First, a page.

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A candid response

May 18 2009
Field: would like to get rid of all soup runs Field: would like to get rid of all soup runs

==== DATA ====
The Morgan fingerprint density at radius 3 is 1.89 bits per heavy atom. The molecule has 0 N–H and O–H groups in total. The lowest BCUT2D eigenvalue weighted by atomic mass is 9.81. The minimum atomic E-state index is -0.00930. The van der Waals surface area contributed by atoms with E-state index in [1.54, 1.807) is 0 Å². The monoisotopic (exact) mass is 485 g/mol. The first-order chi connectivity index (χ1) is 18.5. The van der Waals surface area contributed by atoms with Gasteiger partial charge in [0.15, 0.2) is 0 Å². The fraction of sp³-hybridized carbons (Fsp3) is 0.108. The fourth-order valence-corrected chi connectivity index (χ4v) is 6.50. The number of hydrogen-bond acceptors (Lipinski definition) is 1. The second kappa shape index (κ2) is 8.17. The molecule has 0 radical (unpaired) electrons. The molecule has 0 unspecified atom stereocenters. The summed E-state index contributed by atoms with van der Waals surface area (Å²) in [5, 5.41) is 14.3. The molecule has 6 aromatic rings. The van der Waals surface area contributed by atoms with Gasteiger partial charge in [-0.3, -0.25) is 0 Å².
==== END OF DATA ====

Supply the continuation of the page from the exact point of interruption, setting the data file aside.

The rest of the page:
The Conservative MP for the Cities of London & Westminster doesn‘t like people with very chaotic lifestyles - or soup runs Westminster's MP speaks out on immigration and, specifically, homeless migrants. Immigration is a contentious issue at the best of times, but when resources are tight the debate gets hotter. The wave of people heading over to Western Europe as countries from the former Communist bloc sign up to the EU has been greeted by some as positive, and others as a threat, with the media tracking, and even exacerbating, the arguments. A major concern is the number of people from A8 countries (most notably, Poland, Lithuania and Hungary) and more recently A2 (Bulgaria and Romania) who end up without a job, and without the wherewithal to support themselves - either to continue living in the UK or return home. While many of those who seek employment in the UK are successful, there is a huge number who aren't, and hostels and day centres have struggled to cope with the increasing demands put upon their organisations, with varying responses. While some, such as JobCentre Plus confront the problem by employing translators to mediate between new entrants to the country and potential employers, others have no alternative but to turn non-Brits away. In previous issues, as well as the very copy you are holding now, The Pavement has tracked a number of centres who have responded to the topic, but this street concern has now reached the radars of those in Parliament. Mark Field, Conservative MP for the Cities of London & Westminster, has also joined in the debate. He offered to speak to us, and so get his views across to our readership. He began by telling The Pavement that one in two of the rough sleepers in his constituency are A8 nationals; the true number is a less headline-grabbing 23 per cent, which is high, but not that high. (The last count revealed 108 rough sleepers, plus 33 A8 nationals.) Mr Field is in sympathy with many of the centres who have turned away new entrants to the country. His solution to the number of Poles, Lithuanians, and Hungarians sleeping rough on London streets is that they should sort out jobs and accommodation before they arrive: "If they don't have a job, don't have a prospect of getting job, they shouldn't be coming to this country." The MP, who lives in Victoria, doesn't like people "with very chaotic lifestyles littering all over the place, being disruptive to young women, old people and children." And this he partly blames on soup runs: "Soup runs encourage more and more people to stay on the streets, rather than gain some sort of accommodation. And also for the residential population, it's not a nice thing to have the soup runs, the noise and distraction." Mr Field said he would like to get rid of all soup runs within the borough, thus mirroring the wishes of the Conservative lead council. He has an equally straightforward views on the dearth of long-term temporary accommodation. According to charities such as Green Pastures (The Pavement, issue 18), bringing just a third of the UK's 750,000 empty houses back into service would solve the lack of accommodation problem. However, Mr Field makes the important observation that, "there are all these empty homes, but in parts of the country where people don't want to live. In London and South-East, there is a chronic housing shortage, because there is where all the growth is; the job opportunities are. A lot of people who are homeless want to live in London, particularly. Again, looking at Romanians and Bulgarians, there is no A2 population outside London." This latter point may not be accurate when one considers the 4,500 or so A2 workers employed in the agricultural and food processing sectors - presumably outside London - under the Seasonal Agricultural Workers Scheme, and others who come here under the Highly Skilled Migrant Programme, but there's no doubt London has a special attraction. Mr Fields says that they, and other EU migrants, just want accommodation and benefits. "I speak to Westminster and City council, I speak to local police, and that is exactly what has been happening in the last six weeks since A2 have joined Europe." We already have unemployment in this country, he added: "The people who are suffering most by the large number of people coming to this country are the indigenous homeless." Hostels concur with this view, and have defended their prioritising of UK citizens by explaining that most migrant homeless do not correspond to the common 'roofless' profile marked by social exclusion, mental illness and breakdowns. For most people, the problems are work and the housing, rather than the marginalisation, though homelessness can obviously accelerate the fall into social exclusion. A8 nationals cannot go into London shelters because they must have worked one year before they can claim benefits. Many readers, across the political spectrum, will no doubt agree with Westminster's MP. But, regardless of whether you agree or disagree, there's no denying that his candid speaking will stir the debate.